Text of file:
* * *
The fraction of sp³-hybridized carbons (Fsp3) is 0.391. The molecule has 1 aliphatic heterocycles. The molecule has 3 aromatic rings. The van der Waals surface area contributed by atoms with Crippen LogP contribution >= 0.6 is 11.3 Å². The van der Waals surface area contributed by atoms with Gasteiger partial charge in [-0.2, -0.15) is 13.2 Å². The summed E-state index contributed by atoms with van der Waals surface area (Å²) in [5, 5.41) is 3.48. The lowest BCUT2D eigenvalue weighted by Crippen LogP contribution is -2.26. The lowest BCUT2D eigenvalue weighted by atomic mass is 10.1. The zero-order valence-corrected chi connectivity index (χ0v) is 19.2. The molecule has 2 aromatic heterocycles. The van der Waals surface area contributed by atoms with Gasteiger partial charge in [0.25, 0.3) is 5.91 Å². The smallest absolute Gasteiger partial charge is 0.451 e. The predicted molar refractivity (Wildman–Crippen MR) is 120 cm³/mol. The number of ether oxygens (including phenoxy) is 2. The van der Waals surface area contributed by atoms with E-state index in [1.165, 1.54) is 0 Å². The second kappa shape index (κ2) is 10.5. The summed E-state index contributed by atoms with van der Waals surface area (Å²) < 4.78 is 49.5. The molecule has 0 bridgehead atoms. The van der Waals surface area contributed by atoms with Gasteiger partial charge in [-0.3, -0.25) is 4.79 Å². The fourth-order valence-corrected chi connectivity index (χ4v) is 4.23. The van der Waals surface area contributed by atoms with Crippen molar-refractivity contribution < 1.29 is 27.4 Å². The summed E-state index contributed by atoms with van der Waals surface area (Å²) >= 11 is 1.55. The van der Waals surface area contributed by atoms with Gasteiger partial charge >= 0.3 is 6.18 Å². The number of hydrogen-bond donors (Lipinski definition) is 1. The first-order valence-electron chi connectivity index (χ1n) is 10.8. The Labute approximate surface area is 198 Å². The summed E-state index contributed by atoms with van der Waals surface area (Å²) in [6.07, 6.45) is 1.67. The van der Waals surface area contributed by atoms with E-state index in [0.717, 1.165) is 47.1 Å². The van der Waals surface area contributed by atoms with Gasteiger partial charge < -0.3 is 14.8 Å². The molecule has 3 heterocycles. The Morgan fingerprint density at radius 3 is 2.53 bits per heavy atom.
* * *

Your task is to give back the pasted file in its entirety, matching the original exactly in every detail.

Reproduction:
The fraction of sp³-hybridized carbons (Fsp3) is 0.391. The molecule has 1 aliphatic heterocycles. The molecule has 3 aromatic rings. The van der Waals surface area contributed by atoms with Crippen LogP contribution >= 0.6 is 11.3 Å². The van der Waals surface area contributed by atoms with Gasteiger partial charge in [-0.2, -0.15) is 13.2 Å². The summed E-state index contributed by atoms with van der Waals surface area (Å²) in [5, 5.41) is 3.48. The lowest BCUT2D eigenvalue weighted by Crippen LogP contribution is -2.26. The lowest BCUT2D eigenvalue weighted by atomic mass is 10.1. The zero-order valence-corrected chi connectivity index (χ0v) is 19.2. The molecule has 2 aromatic heterocycles. The van der Waals surface area contributed by atoms with Gasteiger partial charge in [0.25, 0.3) is 5.91 Å². The smallest absolute Gasteiger partial charge is 0.451 e. The predicted molar refractivity (Wildman–Crippen MR) is 120 cm³/mol. The number of ether oxygens (including phenoxy) is 2. The van der Waals surface area contributed by atoms with E-state index in [1.165, 1.54) is 0 Å². The second kappa shape index (κ2) is 10.5. The summed E-state index contributed by atoms with van der Waals surface area (Å²) < 4.78 is 49.5. The molecule has 0 bridgehead atoms. The van der Waals surface area contributed by atoms with Gasteiger partial charge in [-0.3, -0.25) is 4.79 Å². The fourth-order valence-corrected chi connectivity index (χ4v) is 4.23. The van der Waals surface area contributed by atoms with Crippen molar-refractivity contribution < 1.29 is 27.4 Å². The summed E-state index contributed by atoms with van der Waals surface area (Å²) >= 11 is 1.55. The van der Waals surface area contributed by atoms with Gasteiger partial charge >= 0.3 is 6.18 Å². The number of hydrogen-bond donors (Lipinski definition) is 1. The first-order valence-electron chi connectivity index (χ1n) is 10.8. The Labute approximate surface area is 198 Å². The summed E-state index contributed by atoms with van der Waals surface area (Å²) in [6.07, 6.45) is 1.67. The van der Waals surface area contributed by atoms with E-state index in [0.717, 1.165) is 47.1 Å². The van der Waals surface area contributed by atoms with Gasteiger partial charge < -0.3 is 14.8 Å². The molecule has 3 heterocycles. The Morgan fingerprint density at radius 3 is 2.53 bits per heavy atom.